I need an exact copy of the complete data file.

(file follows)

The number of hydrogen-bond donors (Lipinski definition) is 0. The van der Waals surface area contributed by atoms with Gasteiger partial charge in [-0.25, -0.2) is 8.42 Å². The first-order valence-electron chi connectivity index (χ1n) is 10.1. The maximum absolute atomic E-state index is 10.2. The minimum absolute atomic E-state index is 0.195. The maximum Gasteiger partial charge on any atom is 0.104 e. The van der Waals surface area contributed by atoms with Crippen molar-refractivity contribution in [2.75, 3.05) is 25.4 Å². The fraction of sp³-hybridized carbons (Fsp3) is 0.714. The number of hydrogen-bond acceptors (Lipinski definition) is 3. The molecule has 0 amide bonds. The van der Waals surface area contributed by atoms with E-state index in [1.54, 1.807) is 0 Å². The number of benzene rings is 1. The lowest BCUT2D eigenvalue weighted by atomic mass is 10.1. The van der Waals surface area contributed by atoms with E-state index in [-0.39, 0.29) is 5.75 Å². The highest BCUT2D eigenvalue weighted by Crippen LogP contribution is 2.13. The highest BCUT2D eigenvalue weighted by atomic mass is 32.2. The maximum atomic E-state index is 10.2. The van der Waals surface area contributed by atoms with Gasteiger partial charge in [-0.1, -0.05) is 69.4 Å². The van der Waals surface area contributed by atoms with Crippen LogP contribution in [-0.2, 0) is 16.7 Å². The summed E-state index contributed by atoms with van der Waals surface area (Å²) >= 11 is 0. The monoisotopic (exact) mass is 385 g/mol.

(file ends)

The number of hydrogen-bond donors (Lipinski definition) is 0. The van der Waals surface area contributed by atoms with Gasteiger partial charge in [-0.25, -0.2) is 8.42 Å². The first-order valence-electron chi connectivity index (χ1n) is 10.1. The maximum absolute atomic E-state index is 10.2. The minimum absolute atomic E-state index is 0.195. The maximum Gasteiger partial charge on any atom is 0.104 e. The van der Waals surface area contributed by atoms with Crippen molar-refractivity contribution in [2.75, 3.05) is 25.4 Å². The fraction of sp³-hybridized carbons (Fsp3) is 0.714. The number of hydrogen-bond acceptors (Lipinski definition) is 3. The molecule has 0 amide bonds. The van der Waals surface area contributed by atoms with E-state index in [1.54, 1.807) is 0 Å². The number of benzene rings is 1. The lowest BCUT2D eigenvalue weighted by atomic mass is 10.1. The van der Waals surface area contributed by atoms with E-state index in [-0.39, 0.29) is 5.75 Å². The highest BCUT2D eigenvalue weighted by Crippen LogP contribution is 2.13. The highest BCUT2D eigenvalue weighted by atomic mass is 32.2. The maximum atomic E-state index is 10.2. The van der Waals surface area contributed by atoms with Gasteiger partial charge in [-0.1, -0.05) is 69.4 Å². The van der Waals surface area contributed by atoms with Crippen LogP contribution in [-0.2, 0) is 16.7 Å². The summed E-state index contributed by atoms with van der Waals surface area (Å²) >= 11 is 0. The monoisotopic (exact) mass is 385 g/mol.